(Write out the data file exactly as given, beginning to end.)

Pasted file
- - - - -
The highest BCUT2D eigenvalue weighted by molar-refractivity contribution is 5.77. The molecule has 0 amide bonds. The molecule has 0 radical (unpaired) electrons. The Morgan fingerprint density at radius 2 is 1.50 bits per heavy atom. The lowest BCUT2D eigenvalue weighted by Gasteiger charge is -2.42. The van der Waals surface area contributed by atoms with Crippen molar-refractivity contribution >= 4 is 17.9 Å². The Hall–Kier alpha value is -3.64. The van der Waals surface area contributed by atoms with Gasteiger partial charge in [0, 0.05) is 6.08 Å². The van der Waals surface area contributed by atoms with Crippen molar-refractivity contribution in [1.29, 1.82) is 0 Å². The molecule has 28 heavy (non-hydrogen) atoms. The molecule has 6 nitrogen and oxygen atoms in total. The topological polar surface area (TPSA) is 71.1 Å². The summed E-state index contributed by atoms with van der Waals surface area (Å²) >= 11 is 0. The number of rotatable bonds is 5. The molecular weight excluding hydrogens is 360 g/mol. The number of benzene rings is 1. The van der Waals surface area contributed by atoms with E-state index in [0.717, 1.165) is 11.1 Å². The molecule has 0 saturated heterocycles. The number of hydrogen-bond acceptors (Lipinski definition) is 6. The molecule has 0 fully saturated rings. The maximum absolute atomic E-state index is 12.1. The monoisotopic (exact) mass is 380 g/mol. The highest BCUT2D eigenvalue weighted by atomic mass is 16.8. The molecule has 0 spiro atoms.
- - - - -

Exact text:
The highest BCUT2D eigenvalue weighted by molar-refractivity contribution is 5.77. The molecule has 0 amide bonds. The molecule has 0 radical (unpaired) electrons. The Morgan fingerprint density at radius 2 is 1.50 bits per heavy atom. The lowest BCUT2D eigenvalue weighted by Gasteiger charge is -2.42. The van der Waals surface area contributed by atoms with Crippen molar-refractivity contribution >= 4 is 17.9 Å². The Hall–Kier alpha value is -3.64. The van der Waals surface area contributed by atoms with Gasteiger partial charge in [0, 0.05) is 6.08 Å². The van der Waals surface area contributed by atoms with Crippen molar-refractivity contribution in [1.29, 1.82) is 0 Å². The molecule has 28 heavy (non-hydrogen) atoms. The molecule has 6 nitrogen and oxygen atoms in total. The topological polar surface area (TPSA) is 71.1 Å². The summed E-state index contributed by atoms with van der Waals surface area (Å²) >= 11 is 0. The number of rotatable bonds is 5. The molecular weight excluding hydrogens is 360 g/mol. The number of benzene rings is 1. The van der Waals surface area contributed by atoms with E-state index in [0.717, 1.165) is 11.1 Å². The molecule has 0 saturated heterocycles. The number of hydrogen-bond acceptors (Lipinski definition) is 6. The molecule has 0 fully saturated rings. The maximum absolute atomic E-state index is 12.1. The monoisotopic (exact) mass is 380 g/mol. The highest BCUT2D eigenvalue weighted by atomic mass is 16.8. The molecule has 0 spiro atoms.